Lesson 7 7.1 Symbolic Efficacy: ritual magic and the Triumph of Society 7.2 Esoteric Efficacy: ceremonial magic and the Triumph of the Individual

Lesson 8 8.1 Magic operators: witches and warlocks and wizards and other wonder-makers

Lesson 9 9.1 Magic and the fantastic: fairy-tales, folklore, and fantasy fiction

Lesson 10 10.1 Enchantment, disenchantment, re-enchantment – what is all that?

Lesson 11 11.1 Post-modern and pop magic: Harry Potter, videogames, and the late modern wizardry

Lesson 12 12.1 Putting things in perspective: a discussion of Marco Pasi’s “Theses de Magia” (“Theses on Magic”) 12.2 Conclusions and final discussion

Three other potential lessons could pertain to 1) the mentalist approaches in the study of magic (psychology and cognitivism, for instance); 2) magic in art and literature (surrealism, primitivism, magical realism, etc.); 3) the topic of “Praga Magica” – if time allows.


The main teaching method will be direct instruction through lessons. The course will be held in English and the teacher will rely on face-to-face learning, with the occasional help of slides and handouts.

The students will be asked to actively participate in the teaching and learning processes, individually or through small group discussions. They will be encouraged to ask questions and will be given the opportunity to express their opinions. Individual students or small groups may present readings from the bibliography during the lesson.

The course will be offline only.


Both attendance and active participation during the lessons are considered as very important and will be taken into consideration in the evaluation process (up to 10% of the evaluation). Attendance is mandatory unless differently agreed between the teacher and students who for demonstrable and serious reasons cannot attend the lessons in person. In this case, the student should immediately inform the teacher and a solution will be found together.


The learners will have to study all the items in the compulsory literature and then choose at least one item from the optional literature.

The final exam will consist of an oral test conducted by the teacher about both the course content and the literature. The overall final assessment will also take into account the attendance and the active participation of the learner.

Evaluation will be broken down as follows:

- Attendance and participation in the classroom: 10%

- Final oral exam: 90%


Part 1 – Compulsory readings

NOTA BENE: all students wanting to take the exam will have to study the following texts:

- Henrik Bogdan (Guest Editor), “Introduction: Modern Western Magic”, in Modern Western Magic, edited by Henrik Bogdan (ed.), thematic issue of Aries: Journal for the Study of Western Esotericism, pp. 1–16.

- Owen Davies, Magic: A Very Short Introduction. Oxford: Oxford University Press 2012.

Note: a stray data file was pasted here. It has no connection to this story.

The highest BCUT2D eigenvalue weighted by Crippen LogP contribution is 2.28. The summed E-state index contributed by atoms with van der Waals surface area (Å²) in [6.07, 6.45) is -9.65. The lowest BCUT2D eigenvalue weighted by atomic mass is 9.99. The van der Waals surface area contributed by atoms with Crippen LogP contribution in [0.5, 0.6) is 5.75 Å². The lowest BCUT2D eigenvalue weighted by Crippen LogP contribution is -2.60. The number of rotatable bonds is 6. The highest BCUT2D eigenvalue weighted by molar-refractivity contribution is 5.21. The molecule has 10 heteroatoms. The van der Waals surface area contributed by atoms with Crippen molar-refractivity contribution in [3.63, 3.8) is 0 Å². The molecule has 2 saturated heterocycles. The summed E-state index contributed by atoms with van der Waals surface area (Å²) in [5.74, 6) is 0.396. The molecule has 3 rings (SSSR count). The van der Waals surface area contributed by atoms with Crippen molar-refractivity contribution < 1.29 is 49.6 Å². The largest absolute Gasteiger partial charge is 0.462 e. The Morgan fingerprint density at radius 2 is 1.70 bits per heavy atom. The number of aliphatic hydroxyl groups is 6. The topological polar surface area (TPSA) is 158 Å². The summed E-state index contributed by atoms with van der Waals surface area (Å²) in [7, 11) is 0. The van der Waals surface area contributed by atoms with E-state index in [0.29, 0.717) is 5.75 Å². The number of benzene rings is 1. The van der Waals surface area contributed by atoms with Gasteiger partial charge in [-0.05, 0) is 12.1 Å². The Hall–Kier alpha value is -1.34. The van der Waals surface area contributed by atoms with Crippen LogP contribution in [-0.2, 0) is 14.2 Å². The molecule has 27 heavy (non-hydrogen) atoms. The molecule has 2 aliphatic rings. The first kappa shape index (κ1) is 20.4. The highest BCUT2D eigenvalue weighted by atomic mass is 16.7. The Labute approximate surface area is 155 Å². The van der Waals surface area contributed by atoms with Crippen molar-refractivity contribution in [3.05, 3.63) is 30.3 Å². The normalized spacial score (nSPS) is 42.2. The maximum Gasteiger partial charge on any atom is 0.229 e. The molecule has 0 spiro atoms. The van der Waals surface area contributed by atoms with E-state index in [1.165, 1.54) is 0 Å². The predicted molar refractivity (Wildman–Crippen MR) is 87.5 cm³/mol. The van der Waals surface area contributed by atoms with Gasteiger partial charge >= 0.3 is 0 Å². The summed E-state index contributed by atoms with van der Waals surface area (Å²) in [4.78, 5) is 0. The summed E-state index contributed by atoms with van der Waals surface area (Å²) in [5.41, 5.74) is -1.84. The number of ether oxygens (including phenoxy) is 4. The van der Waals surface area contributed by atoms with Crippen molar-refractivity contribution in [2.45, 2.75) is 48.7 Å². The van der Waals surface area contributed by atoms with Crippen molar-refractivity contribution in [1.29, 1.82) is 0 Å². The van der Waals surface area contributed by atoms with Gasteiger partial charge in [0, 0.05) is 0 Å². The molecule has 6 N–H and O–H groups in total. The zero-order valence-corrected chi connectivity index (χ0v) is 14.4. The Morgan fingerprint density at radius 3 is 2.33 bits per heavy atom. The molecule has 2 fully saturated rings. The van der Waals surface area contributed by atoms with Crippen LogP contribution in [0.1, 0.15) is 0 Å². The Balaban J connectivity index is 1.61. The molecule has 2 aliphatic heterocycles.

- Bernd-Christian Otto, “If people believe in magic, isn’t that just because they aren’t educated?”, in Hermes Explains: Thirty Questions about Western Esotericism, edited by Wouter Hanegraaff, Peter Forshaw, and Marco Pasi. Amsterdam: Amsterdam University Press, 2019, pp. 198–206.

- Marco Pasi, “Magic”, in The Brill Dictionary of Religion, edited by Kocku von Stuckrad. Leiden: Brill, 2006, pp. 1134–1140.

- Marco Pasi, “Theses de Magia” (“Theses on Magic”), in Societas Magica Newsletter, Fall 2008 (n. 20), pp. 1–8, to be studied along with Marco Pasi, “Theses on Magic: A Response to the Responses”, Societas Magica Newsletter, Fall 2010 (n. 24), pp. 4–7.

- Robert Wallis, “Witchcraft and Magic in the Age of Anthropology”, in The Oxford History of Witchcraft and Magic, edited by Owen Davies. Oxford: Oxford University Press, 2023, pp. 227–252

- Alessandro Testa, “Can a person have Pagan beliefs without being Pagan?”, in print in Pagan Religions in Five Minutes, edited by Suzanne Owen and Angela Puca. Sheffield: Equinox, 2024, 2 pages

Part 2 – Additional readings

NOTA BENE: Students wanting to take the exam must also do the following: study at home, or present in the class, at least one of the following texts (alternatively, a student can propose a text as a piece of additional reading of his/her own interest, but this must be approved in advance by the teacher):

- Fiona Bowie, section “Witchcraft in Rural France” and section “The Evil Eye”, in Id., The Anthropology of Religion: An Introduction. Oxford: Blackwell, 2006, pp. 212–220.

- Angelo Brelich: “Note sul concetto di magia”, in Id. (a cura di P. Xella), Mitologia, Politeismo, Magia (1956-1977), Napoli, Liguori, 2002.

- David J. Collins, “Magic in the Middle Ages: History and Historiography”, in History Compass 9/5 (2011), pp. 410–422.

- Owen Davies, “The World of Popular Magic”, in The Oxford History of Witchcraft and Magic, edited by Owen Davies. Oxford: Oxford University Press, pp. 165–195.

- Owen Davies, “The Rise of Modern Magic”, in The Oxford History of Witchcraft and Ma